BILOXI, MS (WLOX) - Christopher Moore was sent to Keesler Air Force Base in 1955.
He went on to serve 30 years in the Air Force.
While he was stationed at Keesler, Moore became a member of the Keesler Male Chorus and traveled all over the nation performing. "We were fortunate enough to appear on the Ed Sullivan Show," Moore said.
Moore continues singing today in a time much different time than when he first arrived on the Coast.
"The base was the first entity to integrate here on the Gulf Coast," said Moore.
As integration moved into the Biloxi community, Moore, who is just two generations removed from slavery, climbed up the ladder and retired as Chief Master Sergeant.
He said you only have to look at his family to see the progress made.
"As I'm a grandson of former slaves and now my daughter is a full colonel in the U.S. Air Force," Moore said.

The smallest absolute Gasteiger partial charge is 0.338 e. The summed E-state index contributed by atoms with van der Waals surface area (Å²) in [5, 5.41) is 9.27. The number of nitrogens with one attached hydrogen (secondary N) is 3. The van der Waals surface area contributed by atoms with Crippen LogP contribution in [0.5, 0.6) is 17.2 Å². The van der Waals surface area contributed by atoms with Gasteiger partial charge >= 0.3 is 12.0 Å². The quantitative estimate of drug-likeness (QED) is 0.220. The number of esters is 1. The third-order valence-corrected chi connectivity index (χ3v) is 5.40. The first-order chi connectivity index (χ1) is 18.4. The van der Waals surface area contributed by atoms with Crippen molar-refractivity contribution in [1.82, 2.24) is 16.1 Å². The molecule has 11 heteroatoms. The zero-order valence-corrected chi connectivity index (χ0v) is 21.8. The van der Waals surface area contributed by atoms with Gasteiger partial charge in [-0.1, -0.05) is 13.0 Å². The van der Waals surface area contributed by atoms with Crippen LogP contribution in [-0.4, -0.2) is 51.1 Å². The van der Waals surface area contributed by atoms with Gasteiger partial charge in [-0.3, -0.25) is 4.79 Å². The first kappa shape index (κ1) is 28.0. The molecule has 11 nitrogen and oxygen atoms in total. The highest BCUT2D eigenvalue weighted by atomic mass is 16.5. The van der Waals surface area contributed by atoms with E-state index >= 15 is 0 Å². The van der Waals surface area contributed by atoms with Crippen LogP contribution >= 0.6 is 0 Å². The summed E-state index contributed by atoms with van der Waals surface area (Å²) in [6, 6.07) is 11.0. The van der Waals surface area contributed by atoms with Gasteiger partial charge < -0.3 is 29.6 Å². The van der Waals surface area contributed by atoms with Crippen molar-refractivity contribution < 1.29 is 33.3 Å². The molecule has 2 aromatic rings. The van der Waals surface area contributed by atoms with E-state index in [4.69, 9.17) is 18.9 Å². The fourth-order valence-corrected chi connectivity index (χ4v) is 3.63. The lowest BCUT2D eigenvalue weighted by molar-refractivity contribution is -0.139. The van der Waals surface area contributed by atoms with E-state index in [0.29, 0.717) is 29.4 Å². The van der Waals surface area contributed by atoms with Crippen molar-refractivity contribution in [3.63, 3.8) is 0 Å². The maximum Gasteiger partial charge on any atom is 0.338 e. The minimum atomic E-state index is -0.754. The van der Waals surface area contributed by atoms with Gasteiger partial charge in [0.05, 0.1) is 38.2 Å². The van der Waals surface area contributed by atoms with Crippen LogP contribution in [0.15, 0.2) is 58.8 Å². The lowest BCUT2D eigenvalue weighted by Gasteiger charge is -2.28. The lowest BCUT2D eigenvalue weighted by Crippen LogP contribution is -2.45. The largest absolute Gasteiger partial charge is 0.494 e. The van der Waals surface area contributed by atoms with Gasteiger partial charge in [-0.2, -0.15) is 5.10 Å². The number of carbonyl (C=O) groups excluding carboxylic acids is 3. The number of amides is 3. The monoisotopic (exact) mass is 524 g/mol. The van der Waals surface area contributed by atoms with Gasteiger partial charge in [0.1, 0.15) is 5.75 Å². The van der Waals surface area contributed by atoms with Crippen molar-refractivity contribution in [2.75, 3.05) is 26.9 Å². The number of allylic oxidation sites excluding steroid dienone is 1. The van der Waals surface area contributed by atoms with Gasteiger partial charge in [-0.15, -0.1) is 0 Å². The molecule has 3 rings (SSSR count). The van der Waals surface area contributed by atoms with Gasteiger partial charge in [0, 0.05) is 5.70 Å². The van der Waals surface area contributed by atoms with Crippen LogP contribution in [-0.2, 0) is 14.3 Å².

Verba Moore followed in her father's military footsteps and she was honored as a "Biloxian Made Good". She credits her dad for making her accomplishments possible.
"None of us have gotten where we are without someone else blazing the trail for us and we need to appreciate them while they're here," said Col. Verba Moore.
Verba understands the struggles her father overcame.
"When he was getting his performance reports they'd use the term promote along with peers, which was really code for he's a black man, don't worry about promoting him," Verba Moore said. "Once the system became objective with testing he moved up the ranks in a hurry and became a chief."
Now, Chris and Verba Moore want to continue telling their story so the next generation understands the changes that have come before and the work still ahead.
"We've made progress, we've got a long way to go, but we've made progress," Moore said.
More than 7,000 black servicemen were first stationed at Keesler Air Force Base in 1943. They served as pre-aviation cadets, radio operators, aviation technicians, bombardiers and aviation mechanics.